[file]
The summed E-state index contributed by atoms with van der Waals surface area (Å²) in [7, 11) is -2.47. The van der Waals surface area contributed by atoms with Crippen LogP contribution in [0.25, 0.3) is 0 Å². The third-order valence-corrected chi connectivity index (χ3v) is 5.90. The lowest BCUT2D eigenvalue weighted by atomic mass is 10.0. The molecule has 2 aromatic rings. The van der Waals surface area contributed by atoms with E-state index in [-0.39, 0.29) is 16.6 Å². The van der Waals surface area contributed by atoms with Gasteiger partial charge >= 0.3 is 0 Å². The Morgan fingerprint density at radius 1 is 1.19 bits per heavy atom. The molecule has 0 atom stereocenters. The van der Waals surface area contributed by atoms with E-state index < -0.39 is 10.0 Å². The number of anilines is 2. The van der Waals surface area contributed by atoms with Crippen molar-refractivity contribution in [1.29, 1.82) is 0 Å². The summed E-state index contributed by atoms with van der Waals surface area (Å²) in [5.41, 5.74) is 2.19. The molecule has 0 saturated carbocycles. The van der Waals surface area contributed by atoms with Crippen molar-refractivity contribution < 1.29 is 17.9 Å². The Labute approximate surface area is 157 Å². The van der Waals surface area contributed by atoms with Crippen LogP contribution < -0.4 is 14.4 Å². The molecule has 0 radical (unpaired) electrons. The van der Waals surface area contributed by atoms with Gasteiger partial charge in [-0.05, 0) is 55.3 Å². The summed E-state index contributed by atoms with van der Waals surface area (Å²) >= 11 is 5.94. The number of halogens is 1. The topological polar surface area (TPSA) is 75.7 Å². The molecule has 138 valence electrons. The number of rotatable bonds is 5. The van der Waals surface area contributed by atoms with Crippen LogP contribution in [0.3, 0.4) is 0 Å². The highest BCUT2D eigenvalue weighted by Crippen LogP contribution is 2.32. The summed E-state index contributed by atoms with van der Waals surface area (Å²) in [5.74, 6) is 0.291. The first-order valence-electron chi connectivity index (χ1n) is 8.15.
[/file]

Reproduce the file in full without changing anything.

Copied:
The summed E-state index contributed by atoms with van der Waals surface area (Å²) in [7, 11) is -2.47. The van der Waals surface area contributed by atoms with Crippen LogP contribution in [0.25, 0.3) is 0 Å². The third-order valence-corrected chi connectivity index (χ3v) is 5.90. The lowest BCUT2D eigenvalue weighted by atomic mass is 10.0. The molecule has 2 aromatic rings. The van der Waals surface area contributed by atoms with E-state index in [-0.39, 0.29) is 16.6 Å². The van der Waals surface area contributed by atoms with Gasteiger partial charge >= 0.3 is 0 Å². The Morgan fingerprint density at radius 1 is 1.19 bits per heavy atom. The molecule has 0 atom stereocenters. The van der Waals surface area contributed by atoms with E-state index < -0.39 is 10.0 Å². The number of anilines is 2. The van der Waals surface area contributed by atoms with Crippen molar-refractivity contribution in [1.29, 1.82) is 0 Å². The summed E-state index contributed by atoms with van der Waals surface area (Å²) in [5.41, 5.74) is 2.19. The molecule has 0 saturated carbocycles. The van der Waals surface area contributed by atoms with Crippen molar-refractivity contribution < 1.29 is 17.9 Å². The Labute approximate surface area is 157 Å². The van der Waals surface area contributed by atoms with Crippen LogP contribution < -0.4 is 14.4 Å². The molecule has 0 radical (unpaired) electrons. The van der Waals surface area contributed by atoms with Gasteiger partial charge in [-0.05, 0) is 55.3 Å². The summed E-state index contributed by atoms with van der Waals surface area (Å²) >= 11 is 5.94. The number of halogens is 1. The topological polar surface area (TPSA) is 75.7 Å². The molecule has 138 valence electrons. The number of rotatable bonds is 5. The van der Waals surface area contributed by atoms with Crippen LogP contribution in [0.3, 0.4) is 0 Å². The highest BCUT2D eigenvalue weighted by Crippen LogP contribution is 2.32. The summed E-state index contributed by atoms with van der Waals surface area (Å²) in [5.74, 6) is 0.291. The first-order valence-electron chi connectivity index (χ1n) is 8.15.